Friday 1 April 2022 9:27am
The internationally-renowned Dunedin Study celebrates its 50th anniversary this week, marking five decades of research impact around the world.
The first Dunedin baby to enter the University of Otago’s Dunedin Multidisciplinary Health & Development Study was born on 1 April 1972 and over the course of the following year a further 1,037 babies became Study members.
Since then, the cohort has been assessed regularly and, most recently, when Study members were aged 45, 94.1 per cent of living members participated, making it the highest follow-up rate for a study of this design and duration, in the world.
Director of the Dunedin Study Professor Richie Poulton first worked on the Study as an interviewer in 1985, and says in addition to generating globally relevant research, it has also become a sense of pride for the city of Dunedin.
“The local community has supported the Dunedin Study from the very start, and it exemplifies the town and gown relationship that underpins the uniqueness of Dunedin as a tertiary education city,” Professor Poulton says.
“At the beginning there was a view that the city, with its medical and dental schools and social science experts from many disciplines, was a perfect place for a lifecourse study to be nurtured. This still holds today, and due to the connected town and educational community, we have been able to draw on local as well as international expertise for the benefit of the Study and its outcomes.”
Professor Poulton, who has been Director since 2000, maintains the real heroes of the Study are the 1,037 Study members who have collectively given so much and for so long, in the hope of helping others.
Over the past 50 years, Dunedin Study researchers have published more than 1,400 peer-reviewed journal articles, books, and reports on many aspects of human health and development including, but not limited to, behavioural, oral health, and respiratory domains.
Some of these significant contributions were recently recognised as among the most important for psychology and social science in the last 100 years, as acknowledged in the Science News 2021 ‘Century of Science’.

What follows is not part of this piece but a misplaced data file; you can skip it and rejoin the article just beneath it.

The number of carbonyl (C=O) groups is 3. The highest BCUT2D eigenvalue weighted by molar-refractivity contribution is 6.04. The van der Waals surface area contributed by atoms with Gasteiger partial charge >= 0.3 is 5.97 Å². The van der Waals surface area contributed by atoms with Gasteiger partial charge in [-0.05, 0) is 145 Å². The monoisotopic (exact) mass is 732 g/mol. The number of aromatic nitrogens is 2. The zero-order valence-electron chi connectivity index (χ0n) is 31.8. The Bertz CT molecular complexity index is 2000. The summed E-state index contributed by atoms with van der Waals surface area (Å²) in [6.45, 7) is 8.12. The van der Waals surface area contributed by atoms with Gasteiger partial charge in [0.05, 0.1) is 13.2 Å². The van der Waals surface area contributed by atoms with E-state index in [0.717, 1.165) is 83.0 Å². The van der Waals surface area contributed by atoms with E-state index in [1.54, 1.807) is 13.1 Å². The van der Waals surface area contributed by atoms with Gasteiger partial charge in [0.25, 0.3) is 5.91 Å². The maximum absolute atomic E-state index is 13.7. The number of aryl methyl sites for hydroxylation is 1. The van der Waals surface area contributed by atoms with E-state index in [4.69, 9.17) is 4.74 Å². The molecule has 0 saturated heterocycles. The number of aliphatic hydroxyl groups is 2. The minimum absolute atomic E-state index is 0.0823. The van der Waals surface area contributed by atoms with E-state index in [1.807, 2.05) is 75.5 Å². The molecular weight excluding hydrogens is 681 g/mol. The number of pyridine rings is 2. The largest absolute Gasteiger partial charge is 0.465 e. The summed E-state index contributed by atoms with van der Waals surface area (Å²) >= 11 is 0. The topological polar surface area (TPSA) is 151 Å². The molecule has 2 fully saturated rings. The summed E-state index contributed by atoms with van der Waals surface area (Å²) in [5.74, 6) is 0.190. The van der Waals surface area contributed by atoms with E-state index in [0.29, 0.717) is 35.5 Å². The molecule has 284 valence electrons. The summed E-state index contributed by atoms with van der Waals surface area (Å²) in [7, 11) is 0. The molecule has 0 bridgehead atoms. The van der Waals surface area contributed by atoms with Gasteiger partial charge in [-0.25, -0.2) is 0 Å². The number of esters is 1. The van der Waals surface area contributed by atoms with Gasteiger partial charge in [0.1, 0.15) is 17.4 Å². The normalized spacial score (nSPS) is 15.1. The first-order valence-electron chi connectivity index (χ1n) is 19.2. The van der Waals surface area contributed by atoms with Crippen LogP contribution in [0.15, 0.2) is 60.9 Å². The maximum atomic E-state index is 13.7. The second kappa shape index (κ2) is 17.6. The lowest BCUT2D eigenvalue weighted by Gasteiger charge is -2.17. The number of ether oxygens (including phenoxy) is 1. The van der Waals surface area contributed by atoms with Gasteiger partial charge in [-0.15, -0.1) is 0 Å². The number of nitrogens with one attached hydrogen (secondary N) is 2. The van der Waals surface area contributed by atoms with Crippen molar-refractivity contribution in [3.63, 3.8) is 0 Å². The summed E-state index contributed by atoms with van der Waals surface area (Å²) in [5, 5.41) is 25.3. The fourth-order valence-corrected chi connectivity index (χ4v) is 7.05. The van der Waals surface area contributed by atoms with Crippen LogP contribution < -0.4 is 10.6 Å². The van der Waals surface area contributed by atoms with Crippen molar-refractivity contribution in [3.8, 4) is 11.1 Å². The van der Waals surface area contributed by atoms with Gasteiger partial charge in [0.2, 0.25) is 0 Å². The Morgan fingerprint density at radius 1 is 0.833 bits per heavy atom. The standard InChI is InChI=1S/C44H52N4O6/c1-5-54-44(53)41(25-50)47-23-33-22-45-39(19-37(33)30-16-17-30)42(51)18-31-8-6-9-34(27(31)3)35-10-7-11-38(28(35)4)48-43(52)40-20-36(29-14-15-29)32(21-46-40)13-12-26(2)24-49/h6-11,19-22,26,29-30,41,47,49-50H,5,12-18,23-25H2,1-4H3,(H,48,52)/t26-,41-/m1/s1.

Associate Director of the Dunedin Study Professor Terrie Moffitt is based at Duke University, and joined the Study to conduct research on antisocial behaviour when Study members were aged 13.
Professor Moffitt’s research, published in 1993, presented a developmental taxonomy of antisocial behaviour and is now the most cited and influential theory in the field of criminology.
“The Dunedin Study tracked offending and found that very few teenagers went on to be regulars in the adult criminal courts, but the majority of teens just tried lawbreaking once or twice and grew up to be law-abiding citizens,” Professor Moffitt says.
“These data were unique worldwide, and the Dunedin Study has by now influenced juvenile justice policy in most developed nations. We’ve won awards for improving the lives of children in conflict with the law around the world.”
Responding to a global gap in midlife aging research, the Dunedin Study has developed a geroscience research programme to understand how to extend our living years of disease-free life. Since 2015, this programme has generated around 40 papers on many aspects of the aging process, placing it at the forefront of the rapidly evolving geroscience field.
A significant output has been the development of a tool measuring an individual’s pace of whole-body aging, facilitated by the opportunity to research variations in the biological aging of the Study members at the same chronological age.
Through repeated assessments of 19 biomarkers and the generation of a globally unique dataset, a tool named DunedinPACE (Pace of Aging Computed in the Epigenome) has been developed, which can now be estimated from a single blood sample and is available as an open-access algorithm.
While having compelling implications across practice and policy, the Dunedin Study aims to remain future focused and help address changing societal concerns, which has included an emphasis on maximising the translational value of research findings.
As a former Chief Science Advisor to several branches of the New Zealand government, Professor Poulton says he has seen first-hand how the Study’s findings have informed practices and policy over different governments.
“I’m proud to be able to say hand-on-heart to our Study members that they have made a huge difference for others, and across multiple generations.”
Looking ahead the Study plans to examine the developmental origins of social cohesion, as indicated by people’s socially cohesive attitudes and behaviours. Recent research due to be published soon has identified several antecedents of vaccine acceptance behaviour in adults.
Professor Poulton says that reaching this milestone anniversary is testament to the value of the research produced by the Dunedin Study alongside the support and generosity displayed by the Study Members for 50 years.
“I have been extremely privileged to work with the Study members who are incredibly generous and very special people.
“I’ve never lost sight of the need for our research to make real peoples’ lives slightly better. It’s what drives me and the wider research team.”
For more information please contact:
Professor Richie Poulton
Director Dunedin Study
University of Otago
Communications Adviser Sciences
University of Otago